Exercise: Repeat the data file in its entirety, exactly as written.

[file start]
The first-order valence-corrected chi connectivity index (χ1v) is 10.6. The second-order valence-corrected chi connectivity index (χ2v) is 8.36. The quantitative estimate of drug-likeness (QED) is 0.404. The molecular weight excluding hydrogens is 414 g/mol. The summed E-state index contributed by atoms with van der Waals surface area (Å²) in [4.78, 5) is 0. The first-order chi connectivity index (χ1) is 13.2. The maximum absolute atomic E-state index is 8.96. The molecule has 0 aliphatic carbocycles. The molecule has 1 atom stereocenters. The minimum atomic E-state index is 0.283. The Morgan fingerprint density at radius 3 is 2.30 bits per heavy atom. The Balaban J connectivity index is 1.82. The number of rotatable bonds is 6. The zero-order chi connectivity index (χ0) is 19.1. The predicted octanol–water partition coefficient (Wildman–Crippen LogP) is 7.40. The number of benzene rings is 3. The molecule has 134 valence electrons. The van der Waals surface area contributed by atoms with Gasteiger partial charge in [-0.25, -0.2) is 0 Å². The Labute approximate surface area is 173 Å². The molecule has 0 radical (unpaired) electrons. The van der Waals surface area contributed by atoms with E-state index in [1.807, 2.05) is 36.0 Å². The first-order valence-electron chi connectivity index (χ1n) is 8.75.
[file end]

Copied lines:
The first-order valence-corrected chi connectivity index (χ1v) is 10.6. The second-order valence-corrected chi connectivity index (χ2v) is 8.36. The quantitative estimate of drug-likeness (QED) is 0.404. The molecular weight excluding hydrogens is 414 g/mol. The summed E-state index contributed by atoms with van der Waals surface area (Å²) in [4.78, 5) is 0. The first-order chi connectivity index (χ1) is 13.2. The maximum absolute atomic E-state index is 8.96. The molecule has 0 aliphatic carbocycles. The molecule has 1 atom stereocenters. The minimum atomic E-state index is 0.283. The Morgan fingerprint density at radius 3 is 2.30 bits per heavy atom. The Balaban J connectivity index is 1.82. The number of rotatable bonds is 6. The zero-order chi connectivity index (χ0) is 19.1. The predicted octanol–water partition coefficient (Wildman–Crippen LogP) is 7.40. The number of benzene rings is 3. The molecule has 134 valence electrons. The van der Waals surface area contributed by atoms with Gasteiger partial charge in [-0.25, -0.2) is 0 Å². The Labute approximate surface area is 173 Å². The molecule has 0 radical (unpaired) electrons. The van der Waals surface area contributed by atoms with E-state index in [1.807, 2.05) is 36.0 Å². The first-order valence-electron chi connectivity index (χ1n) is 8.75.